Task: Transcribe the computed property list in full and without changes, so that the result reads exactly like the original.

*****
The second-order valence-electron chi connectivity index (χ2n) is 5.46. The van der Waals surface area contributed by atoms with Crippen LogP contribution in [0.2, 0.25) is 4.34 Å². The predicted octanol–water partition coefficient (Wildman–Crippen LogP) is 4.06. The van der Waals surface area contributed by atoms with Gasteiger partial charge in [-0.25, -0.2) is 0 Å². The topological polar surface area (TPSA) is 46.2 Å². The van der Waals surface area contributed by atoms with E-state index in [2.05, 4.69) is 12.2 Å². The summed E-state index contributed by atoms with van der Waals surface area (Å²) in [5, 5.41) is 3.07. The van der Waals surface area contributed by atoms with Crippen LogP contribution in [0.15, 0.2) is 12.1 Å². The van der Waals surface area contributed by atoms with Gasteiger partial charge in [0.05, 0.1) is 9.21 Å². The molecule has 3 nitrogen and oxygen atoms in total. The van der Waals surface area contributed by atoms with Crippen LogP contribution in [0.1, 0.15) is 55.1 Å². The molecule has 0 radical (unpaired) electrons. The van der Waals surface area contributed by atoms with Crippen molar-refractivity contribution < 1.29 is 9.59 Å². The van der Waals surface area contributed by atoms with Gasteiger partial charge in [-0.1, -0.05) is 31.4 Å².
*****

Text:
The second-order valence-electron chi connectivity index (χ2n) is 5.46. The van der Waals surface area contributed by atoms with Crippen LogP contribution in [0.2, 0.25) is 4.34 Å². The predicted octanol–water partition coefficient (Wildman–Crippen LogP) is 4.06. The van der Waals surface area contributed by atoms with Gasteiger partial charge in [-0.25, -0.2) is 0 Å². The topological polar surface area (TPSA) is 46.2 Å². The van der Waals surface area contributed by atoms with E-state index in [2.05, 4.69) is 12.2 Å². The summed E-state index contributed by atoms with van der Waals surface area (Å²) in [5, 5.41) is 3.07. The van der Waals surface area contributed by atoms with Crippen LogP contribution in [0.15, 0.2) is 12.1 Å². The van der Waals surface area contributed by atoms with Gasteiger partial charge in [0.05, 0.1) is 9.21 Å². The molecule has 3 nitrogen and oxygen atoms in total. The van der Waals surface area contributed by atoms with Crippen LogP contribution in [0.1, 0.15) is 55.1 Å². The molecule has 0 radical (unpaired) electrons. The van der Waals surface area contributed by atoms with Crippen molar-refractivity contribution < 1.29 is 9.59 Å². The van der Waals surface area contributed by atoms with Gasteiger partial charge in [-0.1, -0.05) is 31.4 Å².